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Hal Bernton & Thomas Hurst
Hal Bernton Thomas Hurst
Iraq dispatches

Reporter Hal Bernton and photographer Thomas James Hurst have returned from spending a month in Iraq, reporting on the U.S. military campaign as well as the lives of Iraqi civilians.

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December 26, 2003

Baghdad from the air

The KLM flight from Amsterdam to Kuwait is full of Americans, including Halliburton contract workers and soldiers returning from Christmas leave.

Next to me is Jerry Parsons. The 33-year-old from Baltimore ended a 13-year stint in the Army in June. He did computer tech support.

Now he does much the same work not for the Army but as a Halliburton employee. He works 80 to 100 hours a week and talks of annual pay that for some Halliburton employees can top six figures.

A bachelor, Parsons says he's willing to commit to a few years of Iraq duty, then maybe take a well-earned, around-the-world sightseeing trip.

Contracting comes naturally, too: His father works for Halliburton at a camp not far from his son, and the two see a lot of each other.

Halliburton's role in Iraq is largely in support of the U.S. bases, taking care of such things as housing for the troops, plumbing and carpentry; it even subcontracts to feed the troops such American standbys as hot dogs, hamburgers and pizza.

Parsons works as a computer troubleshooter at an Army base outside of Tikrit. The camp now sports washing machines, a satellite link to pull in football games, and hot showers.

As we talk, Parsons tells me to look out the window. High above is a sliver of the moon. Far below are the fuzzy yellow lights of Baghdad. Obviously, there’s electricity there but it appears to peter out near the fringes of town.

The plane is flashing its lights and on a straight-arrow path to Kuwait. At 32,000 feet, we’re not a target to anyone. We leave Baghdad behind, cocooned in KLM luxury that includes hot face towels and a selection of after-dinner liquers.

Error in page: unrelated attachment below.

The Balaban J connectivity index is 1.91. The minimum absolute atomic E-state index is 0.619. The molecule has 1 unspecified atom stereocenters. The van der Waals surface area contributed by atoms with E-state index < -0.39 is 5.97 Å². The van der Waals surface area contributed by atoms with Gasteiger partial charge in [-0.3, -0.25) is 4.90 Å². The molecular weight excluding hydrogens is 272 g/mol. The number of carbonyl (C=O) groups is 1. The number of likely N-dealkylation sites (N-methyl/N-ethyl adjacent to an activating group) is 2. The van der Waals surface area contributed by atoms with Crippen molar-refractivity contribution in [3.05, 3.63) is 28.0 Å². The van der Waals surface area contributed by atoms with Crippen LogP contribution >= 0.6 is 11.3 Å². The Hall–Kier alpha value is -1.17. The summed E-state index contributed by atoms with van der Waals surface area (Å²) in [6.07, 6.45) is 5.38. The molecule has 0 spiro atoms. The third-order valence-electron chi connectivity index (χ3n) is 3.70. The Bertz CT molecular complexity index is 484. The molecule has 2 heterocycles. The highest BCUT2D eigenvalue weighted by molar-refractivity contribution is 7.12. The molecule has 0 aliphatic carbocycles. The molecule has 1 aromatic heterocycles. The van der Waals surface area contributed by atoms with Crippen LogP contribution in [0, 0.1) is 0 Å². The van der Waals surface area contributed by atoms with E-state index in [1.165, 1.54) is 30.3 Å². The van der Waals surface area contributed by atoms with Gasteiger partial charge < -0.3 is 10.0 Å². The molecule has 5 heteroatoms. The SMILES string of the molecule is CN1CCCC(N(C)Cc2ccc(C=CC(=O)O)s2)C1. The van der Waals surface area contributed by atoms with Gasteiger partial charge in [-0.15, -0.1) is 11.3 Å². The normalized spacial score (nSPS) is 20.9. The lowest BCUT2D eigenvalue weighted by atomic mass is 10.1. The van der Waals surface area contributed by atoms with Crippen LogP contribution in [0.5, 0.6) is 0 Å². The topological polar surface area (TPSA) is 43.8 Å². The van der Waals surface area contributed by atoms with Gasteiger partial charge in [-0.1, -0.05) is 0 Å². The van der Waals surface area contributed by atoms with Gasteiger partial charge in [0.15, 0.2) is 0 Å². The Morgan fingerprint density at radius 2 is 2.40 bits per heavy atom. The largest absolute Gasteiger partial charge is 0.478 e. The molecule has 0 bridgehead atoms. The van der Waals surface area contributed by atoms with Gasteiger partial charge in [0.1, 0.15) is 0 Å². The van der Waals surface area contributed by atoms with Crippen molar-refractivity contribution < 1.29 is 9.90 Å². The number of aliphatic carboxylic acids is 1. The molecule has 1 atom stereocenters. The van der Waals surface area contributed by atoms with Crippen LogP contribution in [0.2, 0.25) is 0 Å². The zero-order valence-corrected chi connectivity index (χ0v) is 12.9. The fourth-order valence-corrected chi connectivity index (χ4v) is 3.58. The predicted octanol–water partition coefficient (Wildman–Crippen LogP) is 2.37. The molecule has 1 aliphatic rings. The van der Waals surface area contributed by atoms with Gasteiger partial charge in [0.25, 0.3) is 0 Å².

Soon we cross into Kuwait, where the airport is lit by a blaze of lights.

Only a few years old, the airport is punctuated by expansive spaces and polished marble floors. The travelers in the main terminal are an interesting lot: Some men wear suits, while others dress in tan, brown or green robes with red-and-white headdresses known as dishdashrs, which drape down their backs in elaborate folds.

Some women dress in robes and veils, while others wear skin-tight pants and have manes of dark hair frosted with blond streaks.

The airport is 21st Century Americana. The food court offers Kentucky Fried Chicken and Burger King. And there is not one but two Starbucks, the familiar green letters in English then topped by Arabic script. The featured drink here -- a seasonal Toffee Nut latte. Joni Mitchell, Bob Dylan, Elton John, Rod Steward and Willie Nelson play on a sound track.

Most of the stores, including Starbucks, are open 24-hours. Well after midnight, a bunch of men in headwear gather, sipping coffees, smoking and talking.

We recline in our Starbucks chairs to while away the wee morning hours until we can hop a military flight to Baghdad, and then take another plane to Balad, the city once known as ground zero for the Baath Party sentiment in Iraq.

 
Posted by Hal Bernton at December 26, 2003 10:49 AM

 January 2004
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 ARCHIVES
January 2004
December 2003

 RECENT ENTRIES
A reluctant goodbye
Hope amid bloodshed
Rebuilding Iraq
A mortar sendoff
Higher pay, but inflation chews into salaries
Freedom brings protests
Inside, outside the Green Zone
With the Stryker Brigade
Mice and men
Next stop: Bravo Company

 LINKS

Mideast blogs

Juan Cole "Informed Comment"

Healing Iraq

L.T. Smash (U.S. military in Iraq)

Lady Sun (Iran)


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